This paper discusses the differences between good science and pseudoscience. In addition, it will also explain two examples of pseudoscience and explain greenwashing. For a long time, there has been great confusion about the relationship that exists between science and pseudoscience. In many cases, belief systems that lack scientific basis masquerade or tend to appear in a scientific manner in order to earn the special respect that science has. Science entails acquisition of information in a systematic manner (Smith, 2009). Its basis revolves around the fact that certain principles guide the operation of the world, and people can only invent such principles by embracing observation and experimentation. The procedural method that science considers makes it earn special interest even though it is not the only way of learning about the world.
Pseudoscience, on the other hand, is an area that is not scientific even though it portrays scientific impressions. This makes pseudoscience to have a wide definition. For instance, both fraud and mistakes that occur in science do follow a systematic process and they remain scientific. They become instances of bad science, but do not give the impression of pseudoscience. However, because pseudoscience mostly contradicts science, such instances of bad science qualify as a pseudoscience for contradicting legitimate scientific research.
It is, therefore, worth noting that there are various differences that exist between good science and pseudoscience basing on the characteristics of their findings. For instance, researchers express their scientific findings through scientific journals. Such scientific journals are peer-reviewed and they ensure maintenance of rigorous standards of accuracy and honesty. In science, researchers search and study any identified failures. This is because, in some cases, incorrect scientific theories can accidentally make accurate predictions, but none of the correct theories can lead to incorrect predictions (Coker, 2001). In science, time is an essential element for learning the physical processes under investigation. It is worth noting that science demands results that can be reproduced. This means that science demands precise description of experiments in order to facilitate duplication or improvements. Science does not market or advocate for products or practices that are unproven. Finally, good science differs from pseudoscience because of the way it convinces through evidence and arguments that a have a mathematical and logical basis.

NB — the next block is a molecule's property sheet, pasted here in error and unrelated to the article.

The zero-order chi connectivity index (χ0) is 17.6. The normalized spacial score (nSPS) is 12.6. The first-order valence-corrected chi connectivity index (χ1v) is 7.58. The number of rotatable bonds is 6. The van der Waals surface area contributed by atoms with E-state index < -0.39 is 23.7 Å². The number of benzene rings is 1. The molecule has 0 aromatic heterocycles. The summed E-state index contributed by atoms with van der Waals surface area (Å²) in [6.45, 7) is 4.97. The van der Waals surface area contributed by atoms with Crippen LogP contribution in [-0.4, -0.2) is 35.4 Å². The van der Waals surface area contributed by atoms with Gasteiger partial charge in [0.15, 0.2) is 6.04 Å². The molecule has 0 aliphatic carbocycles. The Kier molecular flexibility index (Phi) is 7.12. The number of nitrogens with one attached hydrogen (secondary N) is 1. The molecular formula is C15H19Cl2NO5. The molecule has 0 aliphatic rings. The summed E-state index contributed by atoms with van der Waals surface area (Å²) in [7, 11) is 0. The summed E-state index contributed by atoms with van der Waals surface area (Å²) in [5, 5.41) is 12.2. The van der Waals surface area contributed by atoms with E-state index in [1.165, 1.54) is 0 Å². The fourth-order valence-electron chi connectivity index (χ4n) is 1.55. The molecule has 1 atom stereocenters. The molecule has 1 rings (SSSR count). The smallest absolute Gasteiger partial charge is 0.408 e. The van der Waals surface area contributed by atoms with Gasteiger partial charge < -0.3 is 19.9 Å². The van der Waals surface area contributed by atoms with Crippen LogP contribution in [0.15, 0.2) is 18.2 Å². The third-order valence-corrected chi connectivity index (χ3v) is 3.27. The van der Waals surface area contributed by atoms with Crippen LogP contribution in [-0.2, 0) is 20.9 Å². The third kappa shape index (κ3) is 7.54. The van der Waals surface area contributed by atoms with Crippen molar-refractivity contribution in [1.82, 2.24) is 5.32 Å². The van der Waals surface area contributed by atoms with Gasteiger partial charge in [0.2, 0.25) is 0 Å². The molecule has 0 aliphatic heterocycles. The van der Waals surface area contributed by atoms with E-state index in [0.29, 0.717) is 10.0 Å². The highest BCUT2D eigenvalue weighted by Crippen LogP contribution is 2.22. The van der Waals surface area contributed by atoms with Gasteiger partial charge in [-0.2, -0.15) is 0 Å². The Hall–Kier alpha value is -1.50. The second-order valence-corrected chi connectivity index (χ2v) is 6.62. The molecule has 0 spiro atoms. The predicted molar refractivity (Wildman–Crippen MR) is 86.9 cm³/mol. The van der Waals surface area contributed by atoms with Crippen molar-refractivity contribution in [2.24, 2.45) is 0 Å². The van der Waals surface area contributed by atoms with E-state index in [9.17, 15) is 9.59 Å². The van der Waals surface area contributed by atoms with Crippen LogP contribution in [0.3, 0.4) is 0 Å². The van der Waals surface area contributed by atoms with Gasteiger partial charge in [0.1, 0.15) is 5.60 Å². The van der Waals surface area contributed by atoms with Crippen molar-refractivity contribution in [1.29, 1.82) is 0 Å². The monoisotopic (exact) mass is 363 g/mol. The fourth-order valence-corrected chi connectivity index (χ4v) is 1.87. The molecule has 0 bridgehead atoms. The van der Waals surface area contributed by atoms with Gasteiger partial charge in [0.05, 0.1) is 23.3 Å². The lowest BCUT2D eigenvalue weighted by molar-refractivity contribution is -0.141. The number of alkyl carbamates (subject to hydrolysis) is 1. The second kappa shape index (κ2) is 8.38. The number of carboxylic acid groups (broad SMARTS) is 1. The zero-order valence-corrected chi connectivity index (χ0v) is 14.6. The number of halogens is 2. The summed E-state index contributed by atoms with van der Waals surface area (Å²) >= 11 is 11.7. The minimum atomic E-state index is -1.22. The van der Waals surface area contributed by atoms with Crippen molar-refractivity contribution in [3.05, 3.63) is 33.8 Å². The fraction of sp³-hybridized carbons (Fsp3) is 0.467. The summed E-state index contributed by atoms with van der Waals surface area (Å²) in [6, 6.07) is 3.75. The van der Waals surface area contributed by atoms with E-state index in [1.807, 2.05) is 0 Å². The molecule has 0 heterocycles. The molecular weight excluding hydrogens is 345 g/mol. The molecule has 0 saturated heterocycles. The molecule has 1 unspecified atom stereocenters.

On the other hand, pseudoscience differs from good science in a number of ways. For instance, the general public is the main target of the pseudoscientific literature. This means that pseudoscientific literature lacks pre-publication verification, standards, reviews, and demand for precision as well as accuracy (Coker, 2001). Any identified failures are never studied; instead, they are rationalized, explained away, discounted, excused, ignored and avoided. It should also be clear there is verification or reproduction of pseudoscientific results. Time is not an essential element as there is no finding or studying any physical processes or phenomena. Most pseudoscience products are questionable and they include dietary supplements, courses, and books.
Finally, pseudoscience differs from good science because of the way it convinces through belief and faith. Because of its strong quasi-religious aspect, it attempts to convert instead of convincing. Creation science; for instance, is an example of pseudoscience. It entails the belief that all things existing in the universe result from creation by the creator (Smith, 2009). The evidence of arguments in creation science is mostly biblical in nature. Such evidence is not primarily expressed in peer-reviewed scientific journal in order to qualify as good science. Another example of pseudoscience is full moon lunacy, which entails the belief about the correlation of manifestation of lunacy with full moon. In this case, there is no evidence mathematical or logical reasoning to explain this correlation. Finally, greenwashing refers to a government, company, or politician a lot of money and time claiming to be eco-friendly or green through marketing and advertisements instead of actually implementing policies and practices that can minimize and prevent environmental destruction (Bowen, 2014).
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